This post represents a summary of several talks at the recent “International Green Schoolyard Conference”. Although I agree wholeheartedly with all of the ideas described below, I cannot take credit for many of the thoughts. Because the speakers’ positions were so powerfully and clearly expressed, I have quoted liberally from my notes, in an effort to bring these inspiring voices to my readers.
Cam Collier of Canada’s Evergreen calls it “bubble wrapped childhood” and says we’re killing our kids with caution.
By trying to keep them physically safe, we are depriving children of experiences that are essential to the development of a healthy sense of self confidence. It is not possible to create an environment that is free of risk, and in trying to do so, we remove rich play experiences. In a natural setting with tall trees to climb, pointy sticks, slippery rocks and unexpected holes in the ground we worry that “something might happen”. “I would love for something to happen” says Dr. Petter Akerblom of Movium and Swedish University of Agricultural Sciences in Uppsala. Their scrapes should be acknowledged as proof that “you tried to do something!”
In a talk by Dr. Bernard Spiegal of PLAYLINK, he asserted that our risk averse society is damaging children and teens.
He pointed out that many regulations governing outdoor play experiences demonstrate a belief that children are fragile, incompetent, incapable of making judgements, mostly incautious, incapable of learning and likely to fling themselves into situations they can’t handle. Clearly it would be morally offensive if we allowed such children to encounter a situation of risk.
As educators, we believe that children are just the opposite: strong, competent, clearly capable of learning and often astonishingly wise. Yet those of us who are experts at how children problem solve, develop resilience and learn to make decisions are often not the ones who determine what children will be allowed to experience when they’re outdoors. Instead a disproportionate and irrational level of fear of injury and litigation guides decision-making by technical experts, insurers and regulators, to the detriment of children’s healthy development.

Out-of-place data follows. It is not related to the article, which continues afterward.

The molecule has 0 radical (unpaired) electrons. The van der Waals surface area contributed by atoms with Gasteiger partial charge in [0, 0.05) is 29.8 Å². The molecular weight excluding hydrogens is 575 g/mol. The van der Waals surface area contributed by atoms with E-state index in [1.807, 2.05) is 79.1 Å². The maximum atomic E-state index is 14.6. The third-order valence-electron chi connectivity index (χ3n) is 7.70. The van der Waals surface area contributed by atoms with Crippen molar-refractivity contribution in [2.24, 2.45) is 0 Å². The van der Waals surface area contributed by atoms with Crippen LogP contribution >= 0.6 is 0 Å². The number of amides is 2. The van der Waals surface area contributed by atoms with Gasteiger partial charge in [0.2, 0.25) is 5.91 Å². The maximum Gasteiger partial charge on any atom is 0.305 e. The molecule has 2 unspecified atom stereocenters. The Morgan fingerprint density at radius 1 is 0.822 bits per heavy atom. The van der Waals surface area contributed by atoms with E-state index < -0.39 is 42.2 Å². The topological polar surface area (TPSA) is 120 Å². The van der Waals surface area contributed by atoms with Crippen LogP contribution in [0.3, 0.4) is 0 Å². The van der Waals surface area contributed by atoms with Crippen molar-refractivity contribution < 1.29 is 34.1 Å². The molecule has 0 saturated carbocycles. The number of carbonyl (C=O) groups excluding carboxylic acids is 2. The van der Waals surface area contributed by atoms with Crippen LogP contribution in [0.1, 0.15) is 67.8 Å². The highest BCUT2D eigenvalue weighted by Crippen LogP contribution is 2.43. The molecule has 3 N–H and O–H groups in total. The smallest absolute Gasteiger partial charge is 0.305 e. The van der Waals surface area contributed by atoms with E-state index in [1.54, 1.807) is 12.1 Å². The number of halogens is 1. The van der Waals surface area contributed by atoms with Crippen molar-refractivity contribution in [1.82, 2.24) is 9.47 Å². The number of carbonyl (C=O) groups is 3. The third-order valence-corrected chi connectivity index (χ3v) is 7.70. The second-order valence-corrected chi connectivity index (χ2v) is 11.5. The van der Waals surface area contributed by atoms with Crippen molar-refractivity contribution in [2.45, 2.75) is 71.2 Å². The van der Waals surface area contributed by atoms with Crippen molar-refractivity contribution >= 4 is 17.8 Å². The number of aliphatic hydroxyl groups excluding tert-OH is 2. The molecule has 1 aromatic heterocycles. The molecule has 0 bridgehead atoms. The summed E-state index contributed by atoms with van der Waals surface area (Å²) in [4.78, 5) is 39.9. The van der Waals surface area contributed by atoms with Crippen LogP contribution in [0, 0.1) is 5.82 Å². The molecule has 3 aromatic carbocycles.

Dr. Spiegal suggests that an acceptable level of risk in play should be “freedom from life threatening or permanently disabling injuries” He compares our acceptable risk thresholds in outdoor play settings with our acceptance, in sports like skiing and football, of broken bones and other injuries which are considered an expected and acceptable level of risk in exchange for the thrill and excitement of the sport. He suggests that our view of play spaces should be similar.
Dr. Spiegal on rubber surfacing: We rubber coats playgrounds in an attempt to protect kid’s bodies at all costs but by doing so deprive them of opportunities to develop a realistic understanding of the world. As children are figuring out how the world works, do we really want to suggest the false lesson that ground is a safe surface to fall on? In free play, we know that children learn that choices have consequences. If every surface is a soft one, then we are not teaching anything about the way the world really is.
Standard play equipment teaches children not to pay attention. When every rung is evenly spaced, it’s easy to let attention wander. Climbing a tree with varied limb diameters and spacing requires focused attention.
What is the science behind risk assessment? According to Dr. Spiegal, weak at best. When a real child falls, they instinctively put up their arms. Tests are often done on models or cadavers.
Traffic calming is 10x more cost effective at saving children’s lives than limiting play.
Allowing a child to cross a street alone is a real risk. Yet all parents must eventually allow it because they understand that it’s necessary.
The job of the parents, teachers and caregivers is NOT to succumb to every anxiety, nor to put their anxiety ahead of what is good for children. Sometimes you have to just look away!
The Risk/Experience Equation: (This is paraphrased very clumsily from Dr. Spiegal’s clear and logical explanation, due to my inadequate notes, but hopefully you get the gist.)
1. We understand and respect the inherent competence of children
2. Some things cannot be taught, only learned, such as confidence and resilience.
3. Some things can only be learned through experience.
4. If you haven’t had the experience, then you cannot learn those things (such as– watching someone climb high doesn’t tell you how you’d feel in a high place)
5. Any new experience is inherently risky and a potential hazard.
6. Any new experience is a potential learning opportunity (and potentially an opportunity for great fun).
7. We must balance the potential hazards with the potential learning and fun so that children will have the opportunity to exercise their competence and learn and grow through experience and risk taking in rich play settings.
For more from Dr Bernard Spiegal and colleagues on this compelling topic, check out “Managing Risk in Play Provision: Implementation Guide”.
(Originally published at www.earlyspace.wordpress.com on October 29, 2011)